Tag Archives: multitasking

My new mantra is…

My husband, Julio Naudin, is good at doing one thing at a time. Here he is placing the final stone on a small cairn in Northern California.
My husband, Julio Naudin, is good at doing one thing at a time. Here he is placing the final stone on a small cairn in Northern California.

Four simple syllables give me the heebie jeebies.
I used to believe the same four syllables were wonderful. I used to believe they represented something I wanted to be doing as much as possible. I used to believe they embodied the utmost of productivity.
I now know better.
I was wrong.
The four simple syllables are not the be all, but after years of experimentation with them, I realize they could be my undoing.
The four syllables are mul-ti-task-ing.
Multitasking is not my friend. For that matter, it’s not your friend either.
I came to this decision on my own, but as it turns out, this isn’t just my opinion. Science backs me up — by doing less, we do more.
Plus, it’s not good for our brains. Chronic multitaskers have a “failure to filter,” according to research by Stanford University. And that filter failure doesn’t allow them to distinguish between the information that’s important and the information that isn’t.
I had missed that newsflash when it came out a few years back. I came to my anti-multitasking stance based on observation and personal experience.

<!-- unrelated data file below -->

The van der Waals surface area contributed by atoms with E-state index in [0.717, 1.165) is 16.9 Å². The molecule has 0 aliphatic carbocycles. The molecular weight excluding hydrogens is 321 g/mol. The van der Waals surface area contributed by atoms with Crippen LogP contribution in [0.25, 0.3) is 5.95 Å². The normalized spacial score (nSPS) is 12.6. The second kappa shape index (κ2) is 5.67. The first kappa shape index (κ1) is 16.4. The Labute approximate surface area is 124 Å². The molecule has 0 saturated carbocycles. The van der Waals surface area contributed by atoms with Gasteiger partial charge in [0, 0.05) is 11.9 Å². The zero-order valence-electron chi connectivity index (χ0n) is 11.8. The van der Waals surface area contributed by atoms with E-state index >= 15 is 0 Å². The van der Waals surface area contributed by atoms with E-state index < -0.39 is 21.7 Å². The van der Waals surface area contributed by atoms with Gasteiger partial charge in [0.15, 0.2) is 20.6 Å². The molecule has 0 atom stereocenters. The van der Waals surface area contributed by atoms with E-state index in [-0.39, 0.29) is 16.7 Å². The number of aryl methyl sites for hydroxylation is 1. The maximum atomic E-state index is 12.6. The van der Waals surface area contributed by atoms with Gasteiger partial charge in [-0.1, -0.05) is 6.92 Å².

For example, I’ve had a lot of conversations recently with a young mother who works part-time from home. She has a toddler. Until recently, she spent most of her time trying to watch the toddler and get work done in spurts when the child was occupied.
This is what we do now, isn’t it? We check emails when we’re closing the car door and walking in the building. We used to just walk in the building. We catch up with loved ones on the phone while we’re watering the plants. We used to just water the plants. We go walking or running and listen to a book on audio. We used to just walk or run.
The whole thing seems to work, but maybe it’s not working as well as we think. Science says that our brains just aren’t wired to take in more than one message at a time.